While you’re touring the murals in the NEON Arts District, stop by La Brioche Bakery & Coffee for a latte and pain au chocolat or strawberry tart. In addition to pastries, patrons can also purchase meringues, sandwiches, and a proper French baguette.
Todd Jurich’s Bistro, a Norfolk classic, specializes in seafood dishes prepared with a bit of flair—like local roasted oysters topped with parmesan cheese, a Kentucky bourbon drizzle, and bacon, or the jumbo lump crabcakes with lemon beurre blanc.
For comfort food with Virginia flavor, Southern Eats is where to go, especially for Sunday brunch when it serves fried chicken alongside collard greens, potato salad, and sweet potato biscuits.
This town has dessert covered, too. Try black-owned Hummingbird Macarons and Desserts. The café, set in a pagoda with scenic waterside views and an upstairs patio space, has a selection of loose-leaf teas as well as some unique flavors of macarons you’re unlikely to have had before—black pepper raspberry, elderberry hibiscus, and banana Biscoff brûlée, for example.
And don’t miss a stop at Doumar’s, a local institution since 1904, when Syrian immigrant Abe Doumar invented a four-iron waffle machine that allowed him to create the world’s first waffle cones. Doumar’s still serves cones made with that original machine as well as barbecue pork sandwiches loaded with coleslaw and a vinegar-based barbecue sauce.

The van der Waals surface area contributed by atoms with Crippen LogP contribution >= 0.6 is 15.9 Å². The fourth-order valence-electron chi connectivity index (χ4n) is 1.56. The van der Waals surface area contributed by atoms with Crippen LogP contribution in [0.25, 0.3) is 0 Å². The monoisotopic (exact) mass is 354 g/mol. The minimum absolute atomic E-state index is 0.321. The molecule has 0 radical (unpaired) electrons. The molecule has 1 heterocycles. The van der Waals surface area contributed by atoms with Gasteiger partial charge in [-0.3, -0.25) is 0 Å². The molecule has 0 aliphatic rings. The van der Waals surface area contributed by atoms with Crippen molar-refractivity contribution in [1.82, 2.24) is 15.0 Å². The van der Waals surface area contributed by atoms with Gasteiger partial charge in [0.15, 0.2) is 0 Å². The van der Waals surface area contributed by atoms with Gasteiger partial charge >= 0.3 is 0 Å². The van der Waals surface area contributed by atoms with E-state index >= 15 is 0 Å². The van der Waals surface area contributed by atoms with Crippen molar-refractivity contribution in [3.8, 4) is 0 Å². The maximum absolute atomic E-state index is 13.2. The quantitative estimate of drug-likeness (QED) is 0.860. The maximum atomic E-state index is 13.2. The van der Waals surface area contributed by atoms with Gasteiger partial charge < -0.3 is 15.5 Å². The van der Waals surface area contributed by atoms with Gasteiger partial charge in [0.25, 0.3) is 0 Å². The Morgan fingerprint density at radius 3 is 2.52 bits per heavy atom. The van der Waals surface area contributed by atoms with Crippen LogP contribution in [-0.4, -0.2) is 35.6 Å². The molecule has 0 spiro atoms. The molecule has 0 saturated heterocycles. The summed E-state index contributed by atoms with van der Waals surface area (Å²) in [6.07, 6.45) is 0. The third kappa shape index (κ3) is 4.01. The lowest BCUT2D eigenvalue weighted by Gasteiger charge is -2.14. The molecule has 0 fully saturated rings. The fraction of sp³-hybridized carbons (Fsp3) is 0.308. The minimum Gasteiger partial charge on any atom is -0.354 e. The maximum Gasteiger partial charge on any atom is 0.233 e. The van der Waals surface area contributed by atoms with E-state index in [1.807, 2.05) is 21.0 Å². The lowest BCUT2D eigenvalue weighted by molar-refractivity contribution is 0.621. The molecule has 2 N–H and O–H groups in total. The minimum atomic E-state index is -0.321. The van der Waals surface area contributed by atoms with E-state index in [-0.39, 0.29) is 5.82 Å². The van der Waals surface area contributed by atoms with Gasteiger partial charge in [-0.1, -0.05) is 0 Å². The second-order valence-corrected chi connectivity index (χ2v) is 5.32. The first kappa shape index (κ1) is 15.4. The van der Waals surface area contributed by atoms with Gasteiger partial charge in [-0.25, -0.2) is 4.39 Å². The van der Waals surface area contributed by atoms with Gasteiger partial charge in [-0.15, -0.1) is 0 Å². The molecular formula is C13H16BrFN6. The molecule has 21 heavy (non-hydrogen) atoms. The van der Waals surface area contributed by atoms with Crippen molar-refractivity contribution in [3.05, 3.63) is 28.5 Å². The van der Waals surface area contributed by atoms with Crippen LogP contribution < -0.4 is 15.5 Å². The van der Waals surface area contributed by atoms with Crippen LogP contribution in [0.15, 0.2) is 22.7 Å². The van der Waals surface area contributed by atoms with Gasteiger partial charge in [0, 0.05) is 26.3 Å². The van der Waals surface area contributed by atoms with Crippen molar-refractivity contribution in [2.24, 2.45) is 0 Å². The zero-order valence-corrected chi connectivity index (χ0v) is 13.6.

Explore an emerging neighborhood
In a small semi-industrial wedge of land between the residential West Ghent neighborhood and the Elizabeth River, a few breweries and restaurants make a tasty argument for more exploration. Smartmouth Brewing Company, Benchtop Brewing, and the Birch, named one of the best beer bars in the country by USA Today, have established a kind of craft beer district, serving liquid refreshment and elevated pub grub. Next door to the Birch, the Bakehouse at Chelsea bakes up bread, pastries, and pizza in wood-fired ovens, infusing the entire few blocks with the pleasant aroma of woodsmoke and baked goods. Torch Bistro, another pioneer in these low-rise blocks occupied by shipping and hydraulics companies, offers cocktails, wine, and casual food in a sprawling industrial space with outdoor seating and a fire pit.
Stay small or go big
For a cozy local experience, choose to stay at the Inn at Four Eleven York, the rooms above the Restaurant at Four Eleven York. The Inn, in the historic Freemason District, has only four suites total with plush beds and linens, massive walk-in showers, and a complimentary wine and cheese happy hour each evening.
You can also opt to stay right in the midst of the downtown action at Hilton Norfolk The Main. In addition to its location and 300 comfortable guest rooms, the hotel is popular for its rooftop beer garden Grain, perfect for taking in skyline views of Norfolk.